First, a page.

Wine Country … in Bed-Stuy?

Photo by: Seitu Oronde
Partygoers celebrate the Toast of Brooklyn.

The Toast of Brooklyn celebrated the history and potential of the neighborhood, where some hope a $20 million revitalization project will spur an economic revival.

By: Darren Sands

This month's Toast of Brooklyn, the food-and-wine focused celebration of Bed-Stuy's culture and history, marked the culmination of the $20 million revitalization project that transformed Restoration Plaza and the adjacent Marcy Plaza—which now has green space, benches, public art and Wi-Fi.

The hope is the revitalization spurs something of an economic revolution in the area; indications are that may have already taken effect: Officials say that the city's investment brought in nearly $100 million in private funding that will bring 300 mixed-income housing units to the area. The project was seven years in the making.

Officials hope the beautification project attracts new businesses, and makes the area safer for people who call the strip of Fulton St. home. A public art installation—”Mathematical Star” by local artist Ellen Harvey—was funded through the Department of Cultural Affairs Percent for Art Program.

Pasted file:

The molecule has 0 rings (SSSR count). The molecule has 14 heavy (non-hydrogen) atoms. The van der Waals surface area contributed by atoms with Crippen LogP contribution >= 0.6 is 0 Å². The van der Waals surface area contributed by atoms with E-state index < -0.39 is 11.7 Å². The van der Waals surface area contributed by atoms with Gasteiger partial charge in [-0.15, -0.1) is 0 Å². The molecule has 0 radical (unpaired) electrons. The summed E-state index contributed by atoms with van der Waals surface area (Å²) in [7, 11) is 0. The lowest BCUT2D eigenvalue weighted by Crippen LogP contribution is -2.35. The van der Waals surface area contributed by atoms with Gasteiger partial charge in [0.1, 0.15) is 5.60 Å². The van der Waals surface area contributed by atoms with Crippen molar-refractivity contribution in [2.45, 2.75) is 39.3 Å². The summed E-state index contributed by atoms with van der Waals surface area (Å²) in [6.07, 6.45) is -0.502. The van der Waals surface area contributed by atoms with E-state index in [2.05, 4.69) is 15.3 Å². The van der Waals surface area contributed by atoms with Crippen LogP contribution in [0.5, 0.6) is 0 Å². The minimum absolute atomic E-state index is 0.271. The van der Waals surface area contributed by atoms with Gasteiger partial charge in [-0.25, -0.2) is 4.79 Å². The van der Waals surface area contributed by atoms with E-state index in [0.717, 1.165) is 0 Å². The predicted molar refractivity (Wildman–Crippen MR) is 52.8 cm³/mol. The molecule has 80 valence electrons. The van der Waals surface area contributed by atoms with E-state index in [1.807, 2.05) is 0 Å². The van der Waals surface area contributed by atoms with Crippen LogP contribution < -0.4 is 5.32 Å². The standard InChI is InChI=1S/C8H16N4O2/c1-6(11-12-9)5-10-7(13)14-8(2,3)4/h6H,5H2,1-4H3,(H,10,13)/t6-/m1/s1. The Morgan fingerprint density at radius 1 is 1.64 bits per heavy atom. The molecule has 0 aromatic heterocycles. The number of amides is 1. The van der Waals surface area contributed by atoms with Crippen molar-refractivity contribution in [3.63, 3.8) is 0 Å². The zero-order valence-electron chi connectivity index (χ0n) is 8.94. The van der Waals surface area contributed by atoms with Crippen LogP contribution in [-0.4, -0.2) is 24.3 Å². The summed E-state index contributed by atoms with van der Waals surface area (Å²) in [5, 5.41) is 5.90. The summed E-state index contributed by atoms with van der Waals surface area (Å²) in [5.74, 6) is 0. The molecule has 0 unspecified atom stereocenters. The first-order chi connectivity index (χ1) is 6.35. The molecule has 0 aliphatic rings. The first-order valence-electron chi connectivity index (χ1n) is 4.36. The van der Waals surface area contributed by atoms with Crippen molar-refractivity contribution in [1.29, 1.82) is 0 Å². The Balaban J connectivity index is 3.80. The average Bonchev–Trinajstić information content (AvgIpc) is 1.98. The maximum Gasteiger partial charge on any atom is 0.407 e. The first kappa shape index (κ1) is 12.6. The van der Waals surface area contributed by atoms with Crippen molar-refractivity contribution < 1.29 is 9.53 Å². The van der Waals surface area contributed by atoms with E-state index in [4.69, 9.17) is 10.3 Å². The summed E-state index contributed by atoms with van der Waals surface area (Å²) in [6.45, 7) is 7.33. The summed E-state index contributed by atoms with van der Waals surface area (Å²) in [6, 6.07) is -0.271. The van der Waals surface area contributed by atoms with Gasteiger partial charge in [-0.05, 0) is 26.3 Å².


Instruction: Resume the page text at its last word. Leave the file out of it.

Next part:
Held earlier this month at Bed Stuy's newly-renovated Restoration Plaza, Toast of Brooklyn organizers told just about anyone who'd listen about their aim to transform the plaza—renovated as part of Mayor Bloomberg's PlaNYC—into “beautiful wine country.”

But business and community leaders from the Bedford Stuyvesant Restoration Corp., Bridge Street Development Corp., Bed-Stuy Gateway Business Improvement District (BID) and Brooklyn Community Board 3, it seems, would settle for an improved local economy.

According to the Furman Center's State of New York City's Housing and Neighborhood, a third of board 3's residents lived below the poverty level in 2012, and the neighborhood posted an unemployment rate of 19 percent.